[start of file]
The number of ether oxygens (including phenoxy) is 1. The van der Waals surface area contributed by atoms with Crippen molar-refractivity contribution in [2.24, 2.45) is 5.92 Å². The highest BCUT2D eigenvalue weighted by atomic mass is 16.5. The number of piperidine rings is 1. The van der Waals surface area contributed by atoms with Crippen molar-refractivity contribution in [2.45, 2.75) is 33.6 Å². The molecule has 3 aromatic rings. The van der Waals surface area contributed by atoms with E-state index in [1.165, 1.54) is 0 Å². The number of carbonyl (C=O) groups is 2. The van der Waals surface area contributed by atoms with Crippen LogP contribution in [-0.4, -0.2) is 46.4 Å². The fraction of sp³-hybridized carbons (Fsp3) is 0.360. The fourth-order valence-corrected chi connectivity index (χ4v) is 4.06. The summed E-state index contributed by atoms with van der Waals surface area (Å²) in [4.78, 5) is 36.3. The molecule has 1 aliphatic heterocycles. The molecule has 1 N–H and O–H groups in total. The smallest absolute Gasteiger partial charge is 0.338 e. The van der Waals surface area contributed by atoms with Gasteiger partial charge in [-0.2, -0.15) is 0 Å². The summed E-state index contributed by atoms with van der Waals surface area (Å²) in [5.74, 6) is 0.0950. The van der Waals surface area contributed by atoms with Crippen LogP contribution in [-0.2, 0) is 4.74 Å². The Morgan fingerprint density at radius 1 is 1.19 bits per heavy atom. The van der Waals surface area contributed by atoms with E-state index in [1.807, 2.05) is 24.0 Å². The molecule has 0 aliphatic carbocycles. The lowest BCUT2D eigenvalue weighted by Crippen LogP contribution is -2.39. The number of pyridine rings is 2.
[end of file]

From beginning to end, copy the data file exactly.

The number of ether oxygens (including phenoxy) is 1. The van der Waals surface area contributed by atoms with Crippen molar-refractivity contribution in [2.24, 2.45) is 5.92 Å². The highest BCUT2D eigenvalue weighted by atomic mass is 16.5. The number of piperidine rings is 1. The van der Waals surface area contributed by atoms with Crippen molar-refractivity contribution in [2.45, 2.75) is 33.6 Å². The molecule has 3 aromatic rings. The van der Waals surface area contributed by atoms with E-state index in [1.165, 1.54) is 0 Å². The number of carbonyl (C=O) groups is 2. The van der Waals surface area contributed by atoms with Crippen LogP contribution in [-0.4, -0.2) is 46.4 Å². The fraction of sp³-hybridized carbons (Fsp3) is 0.360. The fourth-order valence-corrected chi connectivity index (χ4v) is 4.06. The summed E-state index contributed by atoms with van der Waals surface area (Å²) in [4.78, 5) is 36.3. The molecule has 1 aliphatic heterocycles. The molecule has 1 N–H and O–H groups in total. The smallest absolute Gasteiger partial charge is 0.338 e. The van der Waals surface area contributed by atoms with Gasteiger partial charge in [-0.2, -0.15) is 0 Å². The summed E-state index contributed by atoms with van der Waals surface area (Å²) in [5.74, 6) is 0.0950. The van der Waals surface area contributed by atoms with Crippen LogP contribution in [-0.2, 0) is 4.74 Å². The Morgan fingerprint density at radius 1 is 1.19 bits per heavy atom. The van der Waals surface area contributed by atoms with E-state index in [1.807, 2.05) is 24.0 Å². The molecule has 0 aliphatic carbocycles. The lowest BCUT2D eigenvalue weighted by Crippen LogP contribution is -2.39. The number of pyridine rings is 2.